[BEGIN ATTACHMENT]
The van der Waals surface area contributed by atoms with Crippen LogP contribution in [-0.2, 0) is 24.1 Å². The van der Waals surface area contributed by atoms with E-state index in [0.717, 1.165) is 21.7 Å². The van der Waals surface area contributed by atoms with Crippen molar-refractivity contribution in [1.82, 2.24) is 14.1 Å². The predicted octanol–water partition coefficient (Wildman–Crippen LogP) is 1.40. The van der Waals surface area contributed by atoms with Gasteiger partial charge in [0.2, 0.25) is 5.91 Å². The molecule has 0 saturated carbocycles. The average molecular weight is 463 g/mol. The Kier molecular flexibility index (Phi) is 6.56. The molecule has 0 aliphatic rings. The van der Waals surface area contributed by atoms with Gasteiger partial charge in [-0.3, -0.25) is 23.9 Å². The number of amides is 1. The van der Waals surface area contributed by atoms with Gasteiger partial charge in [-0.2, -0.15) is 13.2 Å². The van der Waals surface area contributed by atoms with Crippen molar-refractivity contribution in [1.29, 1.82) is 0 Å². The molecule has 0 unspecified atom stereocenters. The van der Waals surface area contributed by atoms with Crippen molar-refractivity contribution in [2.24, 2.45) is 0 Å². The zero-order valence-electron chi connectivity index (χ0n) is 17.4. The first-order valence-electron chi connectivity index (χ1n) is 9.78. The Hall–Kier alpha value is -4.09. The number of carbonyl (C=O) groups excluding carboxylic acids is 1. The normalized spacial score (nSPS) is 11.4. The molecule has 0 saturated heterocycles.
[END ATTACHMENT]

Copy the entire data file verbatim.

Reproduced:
The van der Waals surface area contributed by atoms with Crippen LogP contribution in [-0.2, 0) is 24.1 Å². The van der Waals surface area contributed by atoms with E-state index in [0.717, 1.165) is 21.7 Å². The van der Waals surface area contributed by atoms with Crippen molar-refractivity contribution in [1.82, 2.24) is 14.1 Å². The predicted octanol–water partition coefficient (Wildman–Crippen LogP) is 1.40. The van der Waals surface area contributed by atoms with Gasteiger partial charge in [0.2, 0.25) is 5.91 Å². The molecule has 0 saturated carbocycles. The average molecular weight is 463 g/mol. The Kier molecular flexibility index (Phi) is 6.56. The molecule has 0 aliphatic rings. The van der Waals surface area contributed by atoms with Gasteiger partial charge in [-0.3, -0.25) is 23.9 Å². The number of amides is 1. The van der Waals surface area contributed by atoms with Gasteiger partial charge in [-0.2, -0.15) is 13.2 Å². The van der Waals surface area contributed by atoms with Crippen molar-refractivity contribution in [1.29, 1.82) is 0 Å². The molecule has 0 unspecified atom stereocenters. The van der Waals surface area contributed by atoms with Crippen molar-refractivity contribution in [2.24, 2.45) is 0 Å². The zero-order valence-electron chi connectivity index (χ0n) is 17.4. The first-order valence-electron chi connectivity index (χ1n) is 9.78. The Hall–Kier alpha value is -4.09. The number of carbonyl (C=O) groups excluding carboxylic acids is 1. The normalized spacial score (nSPS) is 11.4. The molecule has 0 saturated heterocycles.